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In Brief http://crimetalk.org.uk/index.php?option=com_content&view=category&id=926&Itemid=275 Mon, 24 Apr 2017 15:24:51 +0000 Joomla! - Open Source Content Management en-gb The unspoken battle: sexual harassment within law enforcement agencies http://crimetalk.org.uk/index.php?option=com_content&view=article&id=957:sexualharassment-within-law-enforcement&catid=926&Itemid=275 http://crimetalk.org.uk/index.php?option=com_content&view=article&id=957:sexualharassment-within-law-enforcement&catid=926&Itemid=275

woman silencedImagine working in a company or business and being forced to endure verbal harassment. Every day, envision your work being looked down upon or experiencing unwanted sexual advances at work. These events are not merely imagined but are the reality faced by too many female agents within the ranks of federal law enforcement agencies. There have been documented incidents of sexual harassment within the Drug Enforcement Agency (D.E.A), the Federal Bureau of Investigation (F.B.I.), and the Alcohol Tobacco & Firearms (ATF). Suzanne J. Doucette, an accommodated FBI agent, had an incident when her supervisor caught her in a choke hold from behind and demanded sexual favors (Hill, 1997). This type of treatment seems to be extreme but it unfortunately can be an all too common interaction.

Sexual harassment can range from incidents like Suzanne’s, which verges on sexual assault, or something as little as fellow agents making derogatory jokes about their female counterparts. Even a derogatory joke is still, technically a form of sexual harassment. The US EEOC first defined sex discrimination in 1990, it was broken in to two parts. The first is Quid pro quo, defined as “employment related bribery or threat to obtain sexual compliance” (Bell et. al 2002). The second form of sexual harassment is a hostile environment; it is defined as when sexual behaviors that occur have “the purpose or effect of unreasonably interfering with an individual’s work performance or creating an intimidating, hostile, or offensive work environment”  (Bell et. al 2002).

US Special Agency badgeQuid pro quo is easier to spot or to be able to prove in court, than a hostile work environment. The difficulty is in proving what constitutes as ‘hostile’. To be able to call something hostile depends on the viewpoint of the interpreter. The legal system tends to look at whether a reasonable person would consider that sexual harassment has occurred or even if the situation was in anyway offensive.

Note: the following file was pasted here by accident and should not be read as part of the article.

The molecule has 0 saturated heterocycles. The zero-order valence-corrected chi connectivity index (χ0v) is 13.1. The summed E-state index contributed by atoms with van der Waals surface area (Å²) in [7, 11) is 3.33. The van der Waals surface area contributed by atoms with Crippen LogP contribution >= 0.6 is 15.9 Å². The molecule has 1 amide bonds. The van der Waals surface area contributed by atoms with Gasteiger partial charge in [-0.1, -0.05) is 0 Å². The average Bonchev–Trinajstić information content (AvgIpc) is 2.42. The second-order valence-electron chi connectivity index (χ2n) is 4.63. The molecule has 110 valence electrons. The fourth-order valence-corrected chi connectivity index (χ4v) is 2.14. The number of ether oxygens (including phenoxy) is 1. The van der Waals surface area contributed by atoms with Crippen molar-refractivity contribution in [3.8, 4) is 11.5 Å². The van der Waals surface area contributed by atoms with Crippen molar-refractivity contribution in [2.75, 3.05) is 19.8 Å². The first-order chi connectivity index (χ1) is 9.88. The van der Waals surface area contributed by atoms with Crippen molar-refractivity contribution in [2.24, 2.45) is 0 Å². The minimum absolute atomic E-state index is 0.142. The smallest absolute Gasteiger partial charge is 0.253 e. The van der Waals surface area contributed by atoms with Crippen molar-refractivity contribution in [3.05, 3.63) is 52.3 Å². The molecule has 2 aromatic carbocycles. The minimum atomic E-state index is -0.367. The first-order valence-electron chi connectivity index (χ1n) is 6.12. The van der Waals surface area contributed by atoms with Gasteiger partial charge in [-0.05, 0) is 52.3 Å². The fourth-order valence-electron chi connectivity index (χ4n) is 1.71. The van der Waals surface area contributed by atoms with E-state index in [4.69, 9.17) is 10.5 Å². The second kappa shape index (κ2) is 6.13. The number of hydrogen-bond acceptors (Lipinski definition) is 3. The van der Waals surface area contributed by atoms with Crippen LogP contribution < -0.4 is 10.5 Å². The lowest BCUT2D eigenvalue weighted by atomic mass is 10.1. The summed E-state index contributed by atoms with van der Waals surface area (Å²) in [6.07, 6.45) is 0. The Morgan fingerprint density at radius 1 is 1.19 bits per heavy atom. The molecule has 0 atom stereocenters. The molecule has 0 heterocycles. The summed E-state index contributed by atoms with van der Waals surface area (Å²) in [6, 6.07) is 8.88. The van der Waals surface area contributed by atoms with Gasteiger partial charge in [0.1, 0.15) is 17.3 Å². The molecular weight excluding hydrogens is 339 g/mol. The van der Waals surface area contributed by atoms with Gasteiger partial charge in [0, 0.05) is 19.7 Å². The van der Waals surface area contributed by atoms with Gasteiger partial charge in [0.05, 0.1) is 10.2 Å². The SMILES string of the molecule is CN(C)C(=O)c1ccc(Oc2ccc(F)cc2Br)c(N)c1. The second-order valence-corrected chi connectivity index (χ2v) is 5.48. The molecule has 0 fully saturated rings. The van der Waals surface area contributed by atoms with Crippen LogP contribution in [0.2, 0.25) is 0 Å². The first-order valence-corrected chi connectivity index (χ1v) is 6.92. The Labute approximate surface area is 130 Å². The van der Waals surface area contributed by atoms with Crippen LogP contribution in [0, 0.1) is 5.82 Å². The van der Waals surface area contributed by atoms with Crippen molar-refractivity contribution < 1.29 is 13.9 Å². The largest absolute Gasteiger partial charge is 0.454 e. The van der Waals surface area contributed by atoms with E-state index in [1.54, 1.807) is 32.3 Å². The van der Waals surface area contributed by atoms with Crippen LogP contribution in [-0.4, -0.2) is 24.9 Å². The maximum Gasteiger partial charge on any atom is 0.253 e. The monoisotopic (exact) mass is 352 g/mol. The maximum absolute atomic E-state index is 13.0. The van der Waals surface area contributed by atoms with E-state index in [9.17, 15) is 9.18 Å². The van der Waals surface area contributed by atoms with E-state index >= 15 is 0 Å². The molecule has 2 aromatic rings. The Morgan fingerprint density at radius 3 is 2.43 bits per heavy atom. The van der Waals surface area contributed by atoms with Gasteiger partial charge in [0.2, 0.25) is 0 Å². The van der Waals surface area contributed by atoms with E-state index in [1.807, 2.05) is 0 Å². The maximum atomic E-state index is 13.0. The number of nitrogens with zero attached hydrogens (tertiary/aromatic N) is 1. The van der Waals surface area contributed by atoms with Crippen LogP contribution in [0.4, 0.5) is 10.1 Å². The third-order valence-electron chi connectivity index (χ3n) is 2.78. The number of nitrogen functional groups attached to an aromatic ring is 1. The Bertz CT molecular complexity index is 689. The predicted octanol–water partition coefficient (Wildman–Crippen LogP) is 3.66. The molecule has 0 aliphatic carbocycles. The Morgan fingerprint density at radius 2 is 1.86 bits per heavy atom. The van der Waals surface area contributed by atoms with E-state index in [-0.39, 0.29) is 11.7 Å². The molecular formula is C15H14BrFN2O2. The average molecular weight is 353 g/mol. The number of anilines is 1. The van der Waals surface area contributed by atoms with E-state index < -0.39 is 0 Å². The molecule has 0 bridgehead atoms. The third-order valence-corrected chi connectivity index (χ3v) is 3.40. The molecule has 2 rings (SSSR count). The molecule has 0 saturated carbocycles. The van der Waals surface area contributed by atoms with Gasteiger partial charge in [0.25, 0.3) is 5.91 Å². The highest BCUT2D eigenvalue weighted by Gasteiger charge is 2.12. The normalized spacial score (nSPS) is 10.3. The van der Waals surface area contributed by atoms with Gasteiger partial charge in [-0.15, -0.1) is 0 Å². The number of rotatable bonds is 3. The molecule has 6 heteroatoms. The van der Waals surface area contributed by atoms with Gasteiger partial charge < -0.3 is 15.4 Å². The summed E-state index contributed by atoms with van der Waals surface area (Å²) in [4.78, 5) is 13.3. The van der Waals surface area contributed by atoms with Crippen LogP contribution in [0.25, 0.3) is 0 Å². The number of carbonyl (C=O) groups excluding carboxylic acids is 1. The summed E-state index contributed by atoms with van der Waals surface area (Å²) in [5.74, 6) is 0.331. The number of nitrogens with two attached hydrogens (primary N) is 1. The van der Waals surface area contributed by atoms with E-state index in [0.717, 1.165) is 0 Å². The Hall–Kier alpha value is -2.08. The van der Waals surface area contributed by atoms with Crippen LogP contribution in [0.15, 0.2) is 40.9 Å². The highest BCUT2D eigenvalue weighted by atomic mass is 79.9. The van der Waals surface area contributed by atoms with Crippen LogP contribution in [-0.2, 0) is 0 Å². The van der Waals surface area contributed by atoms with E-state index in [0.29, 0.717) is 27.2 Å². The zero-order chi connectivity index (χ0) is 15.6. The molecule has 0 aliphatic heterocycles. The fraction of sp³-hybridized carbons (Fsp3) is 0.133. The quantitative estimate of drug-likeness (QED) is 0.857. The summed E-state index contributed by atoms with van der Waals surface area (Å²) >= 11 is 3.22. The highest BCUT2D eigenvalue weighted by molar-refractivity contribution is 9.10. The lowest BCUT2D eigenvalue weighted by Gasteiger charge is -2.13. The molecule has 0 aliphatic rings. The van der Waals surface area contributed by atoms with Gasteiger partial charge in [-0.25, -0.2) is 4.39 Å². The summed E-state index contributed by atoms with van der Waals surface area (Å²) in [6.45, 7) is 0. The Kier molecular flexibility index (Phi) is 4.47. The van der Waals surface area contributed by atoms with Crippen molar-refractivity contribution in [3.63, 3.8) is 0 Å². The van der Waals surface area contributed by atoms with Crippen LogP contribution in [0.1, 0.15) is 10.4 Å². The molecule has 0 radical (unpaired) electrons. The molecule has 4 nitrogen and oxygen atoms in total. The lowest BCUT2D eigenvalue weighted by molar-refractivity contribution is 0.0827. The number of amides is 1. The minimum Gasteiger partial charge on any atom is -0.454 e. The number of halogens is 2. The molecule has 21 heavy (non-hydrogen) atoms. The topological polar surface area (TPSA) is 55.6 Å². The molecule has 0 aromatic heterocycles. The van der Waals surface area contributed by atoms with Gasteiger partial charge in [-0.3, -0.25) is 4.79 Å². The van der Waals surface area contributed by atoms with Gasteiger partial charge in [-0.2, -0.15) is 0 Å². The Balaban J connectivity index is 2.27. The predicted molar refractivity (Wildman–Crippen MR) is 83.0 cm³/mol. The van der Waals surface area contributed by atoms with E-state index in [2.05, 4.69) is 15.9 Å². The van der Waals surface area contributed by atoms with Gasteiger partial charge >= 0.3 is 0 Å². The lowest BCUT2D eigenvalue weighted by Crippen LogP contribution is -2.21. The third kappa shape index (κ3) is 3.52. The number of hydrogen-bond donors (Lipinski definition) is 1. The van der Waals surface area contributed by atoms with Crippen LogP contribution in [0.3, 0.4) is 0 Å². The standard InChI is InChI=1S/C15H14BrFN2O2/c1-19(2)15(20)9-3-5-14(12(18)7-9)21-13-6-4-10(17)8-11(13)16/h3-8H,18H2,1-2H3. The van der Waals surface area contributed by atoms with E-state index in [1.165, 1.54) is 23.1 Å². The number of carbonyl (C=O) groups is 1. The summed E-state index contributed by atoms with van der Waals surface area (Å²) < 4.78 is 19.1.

Many instances of sexual harassment are not a physical or outright attack; the malice can be laid deep into the body of a joke or sleight of hand remark. The Federal Court’s decision of Barnes vs. Costle (1977) allowed women who were entering the predominantly male work places more leeway when dealing with what was thrown at them by the male agents. Large amounts of women began entering the criminal justice system back in 1972. Forty-one years later and women are still dealing with the problems that come with entering a primarily male environment.

Sexual harassment becomes even more difficult to prove when it is put into the setting of a male-dominated work environment like federal law enforcement agencies. Women in ‘traditional’ male positions are often treated with hostility because they jeopardize the believed “production of masculinity”.  Lonsway, Paynich and Hall (2013) studies focuses on the definition of sexual harassment and found that one half to three quarters of American women who work in law enforcement will be subject to some form of sexually harassing behavior in their work environment, with sexist or sexual remarks being the most standard response by far (Lonsway et al. 2013).  Furthermore they show that the majority of the time, any forms of sexual harassment within the federal agency was perpetrated by a co-worker. 

One powerful first-hand account is by Suzanne J. Doucette who was a ten year veteran with the Federal Bureau of Investigation, her case was the one mentioned in the introduction of this paper. Doucette managed to break free from her supervisors hold, but from that day on, her work and contributions to the agency were diminished substantially because of her supervisor (Hill 1997). When she filed a complaint it was met with typical institutional denial, it wasn’t long before her evaluations fell ‘below acceptable’, and she was soon ostracized. Shortly after, she left the Bureau and a promising career behind. As an up and coming member of the FBI, her career was cut short simply because she knew she had been wronged and wanted to change how things were done with the FBI. Suzanne is surely not the only agent from the FBI to wage a complaint but she is one of the few that have gone public with her complaint.